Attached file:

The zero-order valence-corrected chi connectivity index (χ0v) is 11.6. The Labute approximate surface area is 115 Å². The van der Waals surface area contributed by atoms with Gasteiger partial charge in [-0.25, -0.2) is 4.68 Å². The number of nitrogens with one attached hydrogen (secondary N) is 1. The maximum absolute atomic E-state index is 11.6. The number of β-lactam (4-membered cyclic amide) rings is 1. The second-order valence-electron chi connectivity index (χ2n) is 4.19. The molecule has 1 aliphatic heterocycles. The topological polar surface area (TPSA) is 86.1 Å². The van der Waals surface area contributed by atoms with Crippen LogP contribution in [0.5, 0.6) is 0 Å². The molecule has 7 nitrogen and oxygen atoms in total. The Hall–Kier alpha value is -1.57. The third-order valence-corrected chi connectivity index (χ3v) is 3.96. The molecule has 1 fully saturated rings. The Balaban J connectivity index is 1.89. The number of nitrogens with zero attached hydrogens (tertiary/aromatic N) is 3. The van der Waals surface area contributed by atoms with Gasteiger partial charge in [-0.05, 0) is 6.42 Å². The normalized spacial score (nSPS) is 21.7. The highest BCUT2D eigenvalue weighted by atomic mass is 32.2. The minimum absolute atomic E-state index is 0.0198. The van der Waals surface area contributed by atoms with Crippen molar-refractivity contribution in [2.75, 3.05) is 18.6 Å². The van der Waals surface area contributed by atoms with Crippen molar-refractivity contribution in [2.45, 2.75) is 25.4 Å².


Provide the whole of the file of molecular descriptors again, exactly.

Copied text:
The zero-order valence-corrected chi connectivity index (χ0v) is 11.6. The Labute approximate surface area is 115 Å². The van der Waals surface area contributed by atoms with Gasteiger partial charge in [-0.25, -0.2) is 4.68 Å². The number of nitrogens with one attached hydrogen (secondary N) is 1. The maximum absolute atomic E-state index is 11.6. The number of β-lactam (4-membered cyclic amide) rings is 1. The second-order valence-electron chi connectivity index (χ2n) is 4.19. The molecule has 1 aliphatic heterocycles. The topological polar surface area (TPSA) is 86.1 Å². The van der Waals surface area contributed by atoms with Crippen LogP contribution in [0.5, 0.6) is 0 Å². The molecule has 7 nitrogen and oxygen atoms in total. The Hall–Kier alpha value is -1.57. The third-order valence-corrected chi connectivity index (χ3v) is 3.96. The molecule has 1 fully saturated rings. The Balaban J connectivity index is 1.89. The number of nitrogens with zero attached hydrogens (tertiary/aromatic N) is 3. The van der Waals surface area contributed by atoms with Gasteiger partial charge in [-0.05, 0) is 6.42 Å². The normalized spacial score (nSPS) is 21.7. The highest BCUT2D eigenvalue weighted by atomic mass is 32.2. The minimum absolute atomic E-state index is 0.0198. The van der Waals surface area contributed by atoms with Crippen molar-refractivity contribution in [2.75, 3.05) is 18.6 Å². The van der Waals surface area contributed by atoms with Crippen molar-refractivity contribution in [2.45, 2.75) is 25.4 Å².